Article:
SEPT. SALES BEAT FORECASTS
Byline: Jennifer Weitzman
NEW YORK — Fall may be in the air, but it’s hardly the word to describe most retailers’ same-store results in September.
Many of the nation’s retailers turned in slightly better-than-expected results for the month, with department stores showing improved performance, while discounters were held back due to higher oil prices.
Although representing an encouraging rebound for many from disappointing August results, there have been better falls. Same-store sales rose 4.4 percent compared to 7 percent a year ago, according to Credit Suisse First Boston’s average tally of 54 chain stores.
September, analysts said, clearly showed that consumers have taken to this year’s fall fashions. Although there were pockets of poor performance — most notably Gap’s 8 percent decline and decreases of 6 percent at Dillard’s, 12.8 percent at BeBe and 12 percent at Eddie Bauer — many retailers were able to pull out of the summer blues this month.
Describing himself as “impressed” with September’s results, PaineWebber’s Richard E. Jaffe said many underestimated the magnitude of their return.
“I was convinced that teens would not be going naked this fall,” he said a bit sardonically. “August cast a doubt on that conviction, but September’s results confirmed my original convictions, there will be apparel sales.”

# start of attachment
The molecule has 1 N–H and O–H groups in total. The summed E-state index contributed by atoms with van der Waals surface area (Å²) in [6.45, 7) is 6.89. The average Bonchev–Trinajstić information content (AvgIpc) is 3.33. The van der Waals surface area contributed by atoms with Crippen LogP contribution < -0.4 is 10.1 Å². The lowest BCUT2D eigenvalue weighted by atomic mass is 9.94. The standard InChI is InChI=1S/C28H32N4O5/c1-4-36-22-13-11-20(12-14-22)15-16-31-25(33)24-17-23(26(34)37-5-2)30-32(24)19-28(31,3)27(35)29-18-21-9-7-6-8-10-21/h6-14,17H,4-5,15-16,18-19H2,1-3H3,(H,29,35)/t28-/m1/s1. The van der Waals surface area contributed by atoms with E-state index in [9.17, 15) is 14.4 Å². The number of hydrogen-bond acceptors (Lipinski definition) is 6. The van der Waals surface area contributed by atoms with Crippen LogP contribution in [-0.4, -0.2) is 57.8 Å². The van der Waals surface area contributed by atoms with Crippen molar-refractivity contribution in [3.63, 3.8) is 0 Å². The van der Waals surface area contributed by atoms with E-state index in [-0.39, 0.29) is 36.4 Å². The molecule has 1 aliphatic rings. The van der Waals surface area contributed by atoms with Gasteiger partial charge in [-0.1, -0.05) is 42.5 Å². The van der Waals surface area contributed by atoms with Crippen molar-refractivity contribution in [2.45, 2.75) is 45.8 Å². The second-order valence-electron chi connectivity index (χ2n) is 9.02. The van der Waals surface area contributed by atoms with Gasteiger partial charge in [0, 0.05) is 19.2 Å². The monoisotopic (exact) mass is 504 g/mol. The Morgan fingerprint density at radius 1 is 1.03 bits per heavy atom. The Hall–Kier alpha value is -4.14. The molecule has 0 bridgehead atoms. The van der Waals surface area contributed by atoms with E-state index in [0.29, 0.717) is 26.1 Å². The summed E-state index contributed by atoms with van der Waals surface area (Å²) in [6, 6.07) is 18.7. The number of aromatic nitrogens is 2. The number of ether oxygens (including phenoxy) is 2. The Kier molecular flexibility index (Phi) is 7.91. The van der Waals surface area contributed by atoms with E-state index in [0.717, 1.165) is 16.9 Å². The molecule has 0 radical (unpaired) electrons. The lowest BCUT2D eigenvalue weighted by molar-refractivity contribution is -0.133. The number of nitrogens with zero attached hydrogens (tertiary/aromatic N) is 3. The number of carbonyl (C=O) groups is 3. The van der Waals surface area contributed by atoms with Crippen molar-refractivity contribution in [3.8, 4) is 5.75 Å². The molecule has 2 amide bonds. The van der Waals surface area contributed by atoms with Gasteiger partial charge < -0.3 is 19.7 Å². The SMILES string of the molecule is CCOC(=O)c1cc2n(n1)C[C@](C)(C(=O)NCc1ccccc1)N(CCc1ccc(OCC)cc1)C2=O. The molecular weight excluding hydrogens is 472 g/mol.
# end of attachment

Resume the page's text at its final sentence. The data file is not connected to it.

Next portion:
Strong gains came from Chico’s FAS, Hot Topic, and Talbot’s, while Neiman Marcus, Kohl’s and Nordstrom enjoyed strong apparel results. Still, most of the discounters turned out negative comps or only slight improvements.
Shari Schwartzman Eberts with J.P Morgan said because department stores’ fall products are more attractive and wearable and better accepted by their customers, results were slightly better than expected. She was especially pleased with Kohl’s “tremendous” comp gain of 9.8 percent. Federated’s 2.9 percent gain was on plan and May’s 0.7 percent gain was close to plan.
Brad McGill with Banc of America Securities said fall sales stabilized this month due to lower expectations, new product flow and aggressive promotional activity.
The higher-end department stores did even better. Nordstrom surprised most with its strong result. The Seattle-based retailer had 7.9 percent positive comp and Neiman Marcus rose 19 percent.
Brooke White, a Nordstrom spokeswoman, said the improved result is “the culmination of the fruits of our labors we began last year.” The company recently shook up its merchandise mix and expanded into the modern market. They also added a single merchant over each merchandising segment.
Still, while women’s apparel has improved, White said the company is “still not where we would like to be.”